The city is big and sprawling. The Marina Hemingway is only 8kms from the
edge of the city but it is at least another 10kms to the centre. The road
system is not too bad, and the transport system varied in price and type.
The people are poor; many are living in derelict old buildings that are
falling apart. Many buildings do not seem to have seen a coat of paint in 40
years. However, the colonial buildings that have been maintained are
magnificent and there is a lot of restoration going on. The socialist system
provides food though a food stamp program for all citizens, so you don't see
any hungry people, but their clothes are threadbare or "cheap Chinese" and
the stray dogs are pitifully thin and mangy. The Cubans are friendly and
love to chat, with many speaking English. Tourists are warmly welcomed and
obviously seen as the key to economic recovery, with everyone trying to get
some hard currency in their pocket. There is a lot of art and music around,
but the local food looks pretty boring. The tourist sector is fairly well
developed, catering to many price brackets. And lastly ...the number and
variety of old cars is mind-boggling! I will write a separate blog on
transport in Havana!
Cuba remains a communist country and although the socialist revolution of
1959 brought great improvements to the average person's life in terms of
education, health services, housing and employment - it does seem to be
falling apart. Unlike many of the dictators in Africa who gained power
through revolutions, Castro et al really seemed to have tried to improve the
lot of their people who were being severely discriminated against (socially
and economically) by the Baptista regime. Rather than line their own pockets
they have tried to make socialism work - but with a very poor economic base.
Subsequently, the embargo from the USA, the failure of sugar crops, the
demise of their ally USSR and the lack of export potential - there is just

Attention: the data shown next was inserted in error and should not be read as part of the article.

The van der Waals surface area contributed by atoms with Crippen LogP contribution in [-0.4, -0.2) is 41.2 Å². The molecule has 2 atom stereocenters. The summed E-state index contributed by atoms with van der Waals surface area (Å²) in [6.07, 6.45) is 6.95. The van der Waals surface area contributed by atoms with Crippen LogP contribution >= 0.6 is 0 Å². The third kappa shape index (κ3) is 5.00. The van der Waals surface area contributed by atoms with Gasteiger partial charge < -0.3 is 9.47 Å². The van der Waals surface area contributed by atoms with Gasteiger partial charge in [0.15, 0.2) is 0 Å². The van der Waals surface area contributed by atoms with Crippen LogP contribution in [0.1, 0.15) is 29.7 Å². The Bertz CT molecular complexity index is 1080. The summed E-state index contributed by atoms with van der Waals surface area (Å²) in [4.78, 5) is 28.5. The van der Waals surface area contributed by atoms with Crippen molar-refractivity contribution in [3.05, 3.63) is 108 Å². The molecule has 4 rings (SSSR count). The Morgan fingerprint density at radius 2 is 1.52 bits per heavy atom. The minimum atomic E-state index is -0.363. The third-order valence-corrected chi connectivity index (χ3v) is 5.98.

not enough hard-currency to grow the country. Tourism does seem to be the
only answer, but people from the USA (their closest neighbor) are still
prohibited from visiting/ spending money here, with a few narrow exceptions.
The socialist government is also obviously very wary of exposing their
people to the full brunt of mass tourism. But change is coming, this year
for the first time, cruise ships are docking in Havana.
There are two currencies in Cuba - the National Peso and the Convertible
Peso (CUC). The former is paid to the locals by the government and used for
everyday basics (food over-and-above the ration, transport and a few
essentials) The CUC is used by tourists and for purchasing any imported
item. There are 25 NPs to a CUC, and 1 CUC is worth US$0.87. Although the
government owns and controls the economy, there is a thriving secondary
economy (black market) - where the local people are getting hands on CUC's
in order to access imported goods that are really essential for a basic
standard of living (clothes, cars, electronics, homegoods, toiletries, etc)
The government seems to turn a blind eye to this activity. The locals look
to the tourists for CUC's, through tips, selling artworks & cigars,
providing illegal taxis and quite often through pestering and begging.
In the city our first stop was the very dramatic Capitol building - similar
to that in Washington DC, but unfortunately it is closed for renovations,
and we could not enter. We then visited the Partegas cigar factory for a
very interesting tour. This factory makes all the major Cuban brands Cohiba
(the best), Partegas, Romeo Y Juliet and some lesser brands. All are
hand-made by some very well trained & skilled people, to exacting standards.
The skills range from those selecting the best leaves for the outer-wrapper
to the rollers to the colour sorters (up to 20 colours in the same quality/
type!) and then the various quality control areas. One can see why a box of
25 Cohibas can cost $400 - but sadly the person rolling them only earns
about $100 per month (but still earning more than a doctor). Most of the
rollers are still young, as the toll on backs, shoulders and wrists is high.
Interestingly, each worker is allowed to take home 3 cigars a day, and the
rollers make sure they make the biggest and best ones for themselves.. This